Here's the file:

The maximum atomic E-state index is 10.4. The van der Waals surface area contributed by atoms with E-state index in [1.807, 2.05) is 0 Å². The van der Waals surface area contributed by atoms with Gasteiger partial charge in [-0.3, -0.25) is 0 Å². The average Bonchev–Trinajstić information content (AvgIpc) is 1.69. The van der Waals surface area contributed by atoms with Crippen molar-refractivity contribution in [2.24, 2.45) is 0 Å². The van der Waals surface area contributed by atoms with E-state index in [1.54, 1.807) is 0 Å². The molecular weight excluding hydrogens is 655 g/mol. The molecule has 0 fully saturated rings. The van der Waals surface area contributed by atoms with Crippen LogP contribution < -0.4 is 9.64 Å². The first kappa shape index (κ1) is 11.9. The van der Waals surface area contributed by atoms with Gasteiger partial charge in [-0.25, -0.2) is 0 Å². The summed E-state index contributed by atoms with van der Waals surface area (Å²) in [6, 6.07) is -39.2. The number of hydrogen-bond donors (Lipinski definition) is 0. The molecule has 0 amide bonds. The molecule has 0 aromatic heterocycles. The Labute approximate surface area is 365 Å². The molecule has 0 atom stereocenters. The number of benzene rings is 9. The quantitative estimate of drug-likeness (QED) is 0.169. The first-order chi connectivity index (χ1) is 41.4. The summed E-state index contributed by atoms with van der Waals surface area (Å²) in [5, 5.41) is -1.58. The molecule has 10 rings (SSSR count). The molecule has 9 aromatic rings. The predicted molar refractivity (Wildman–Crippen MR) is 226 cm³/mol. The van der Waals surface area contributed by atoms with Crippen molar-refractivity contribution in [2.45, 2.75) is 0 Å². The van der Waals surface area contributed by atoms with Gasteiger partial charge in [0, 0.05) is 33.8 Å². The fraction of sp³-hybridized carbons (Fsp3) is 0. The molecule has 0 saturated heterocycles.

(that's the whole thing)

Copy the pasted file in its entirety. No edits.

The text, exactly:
The maximum atomic E-state index is 10.4. The van der Waals surface area contributed by atoms with E-state index in [1.807, 2.05) is 0 Å². The van der Waals surface area contributed by atoms with Gasteiger partial charge in [-0.3, -0.25) is 0 Å². The average Bonchev–Trinajstić information content (AvgIpc) is 1.69. The van der Waals surface area contributed by atoms with Crippen molar-refractivity contribution in [2.24, 2.45) is 0 Å². The van der Waals surface area contributed by atoms with E-state index in [1.54, 1.807) is 0 Å². The molecular weight excluding hydrogens is 655 g/mol. The molecule has 0 fully saturated rings. The van der Waals surface area contributed by atoms with Crippen LogP contribution < -0.4 is 9.64 Å². The first kappa shape index (κ1) is 11.9. The van der Waals surface area contributed by atoms with Gasteiger partial charge in [-0.25, -0.2) is 0 Å². The summed E-state index contributed by atoms with van der Waals surface area (Å²) in [6, 6.07) is -39.2. The number of hydrogen-bond donors (Lipinski definition) is 0. The molecule has 0 amide bonds. The molecule has 0 aromatic heterocycles. The Labute approximate surface area is 365 Å². The molecule has 0 atom stereocenters. The number of benzene rings is 9. The quantitative estimate of drug-likeness (QED) is 0.169. The first-order chi connectivity index (χ1) is 41.4. The summed E-state index contributed by atoms with van der Waals surface area (Å²) in [5, 5.41) is -1.58. The molecule has 10 rings (SSSR count). The molecule has 9 aromatic rings. The predicted molar refractivity (Wildman–Crippen MR) is 226 cm³/mol. The van der Waals surface area contributed by atoms with Crippen molar-refractivity contribution in [2.45, 2.75) is 0 Å². The van der Waals surface area contributed by atoms with Gasteiger partial charge in [0, 0.05) is 33.8 Å². The fraction of sp³-hybridized carbons (Fsp3) is 0. The molecule has 0 saturated heterocycles.